It’s a rather surprising display of empathy from the gruff, grizzled old cop (who is in the middle of revisiting a twenty-year-old murder he could never solve); though it’s not surprising Marty doesn’t want Frasier to get the shit beat out of him, it gives weight to just how invested he is in resolving the rift between him and his sons, and what he needs to get back on his feet after a horrible couple of years, which have sapped Frasier of so much drive and confidence in his life. It doesn’t mean he won’t get constantly frustrated with his son, and the dissonance between them (let’s admit it, “It’s all one clarinet lesson” is not as meaningful a statement as it sounds, no matter how well John Mahoney delivers it). That little twist at the end, revealing Marty orchestrated the police presence breaking up Frasier’s fight before it began, may not seem like much – but it retroactively reforms everything preceding it, resolving the episode with a surprising bit of emotional depth.
Frasier was always adept at finding strong, cathartic moments in odd comedic places, and while “I Hate Frasier Crane” isn’t going to blow anyone away with its final minutes, it’s a telling sign of the show’s growing command of its cast and delivery, even with only a few hours under its belt. More presciently, how “I Hate Frasier Crane” builds a thoroughline between the unseen part of the Crane family’s life, and their attempts to embrace the second chance they’ve given each other – and for Frasier, for himself.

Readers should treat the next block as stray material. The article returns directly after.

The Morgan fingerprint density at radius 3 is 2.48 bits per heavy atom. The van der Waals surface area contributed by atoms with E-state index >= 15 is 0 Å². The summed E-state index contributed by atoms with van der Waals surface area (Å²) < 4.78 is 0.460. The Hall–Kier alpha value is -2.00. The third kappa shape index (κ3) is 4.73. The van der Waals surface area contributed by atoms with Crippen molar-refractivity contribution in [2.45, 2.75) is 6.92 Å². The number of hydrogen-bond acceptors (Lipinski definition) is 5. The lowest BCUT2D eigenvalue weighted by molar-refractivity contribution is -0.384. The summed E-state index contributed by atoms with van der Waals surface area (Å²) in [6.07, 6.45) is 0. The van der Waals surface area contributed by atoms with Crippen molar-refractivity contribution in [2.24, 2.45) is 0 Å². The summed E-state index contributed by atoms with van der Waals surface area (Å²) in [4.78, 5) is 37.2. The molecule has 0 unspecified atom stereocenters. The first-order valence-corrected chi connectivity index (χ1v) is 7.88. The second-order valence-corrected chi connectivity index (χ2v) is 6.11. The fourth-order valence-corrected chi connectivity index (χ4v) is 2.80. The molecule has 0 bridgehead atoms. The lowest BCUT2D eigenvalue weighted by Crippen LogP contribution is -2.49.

- “I Hate Frasier Crane” opens with another ‘Eddie staring at Frasier’ joke, which is always hilarious.
- There’s a half-assed B-story with Marty working on an old case, but this is mainly an excuse for us to watch Daphne get her telepathic “signals crossed.” The Weeping Lotus story will return in season 2, though!
- After taking the mic and walking around with it during his monologue, Frasier pulls off a suave little trick pretending his mic is a revolver. Great little physical bit by Kelsey Grammer there.
- One thing I always forget about these early episodes is how criminally underused Roz Doyle is. She’ll have her turn in the sun as an iconic 90’s single woman, of course, but these first four episodes her character barely registers.
- “On line two we have Stuart, who is having a problem with delayed gratification.” “Well, he’ll just have to wait!”
- Another bit of plot that reappears next season: Billy Kriezel appears, played by Mike Starr (in an episode that also features John C. McGinley as a plumber, no less).
- Niles, after forgetting he’s met Roz multiple times: “I’m far too successful to feel awkward!”
- Why are Niles and Frasier wearing the same button-down in that final scene? It was hard to pay attention, because it felt like there was a joke the show was missing there. Maybe it ended up on the cutting room floor?
- Sherry Count: Frasier enjoys the episode’s lone sherry while his father is convincing him to fight Derek. Everyone enjoys a glass of wine during the first family dinner, though.
- Marty insisting that Daphne eat dinner with them is just an adorable moment. That‘s how you build an ensemble.
- This week’s caller is Tony Award-winner Judith Ivey, with Joe Mantegna featuring as the voice of Derek.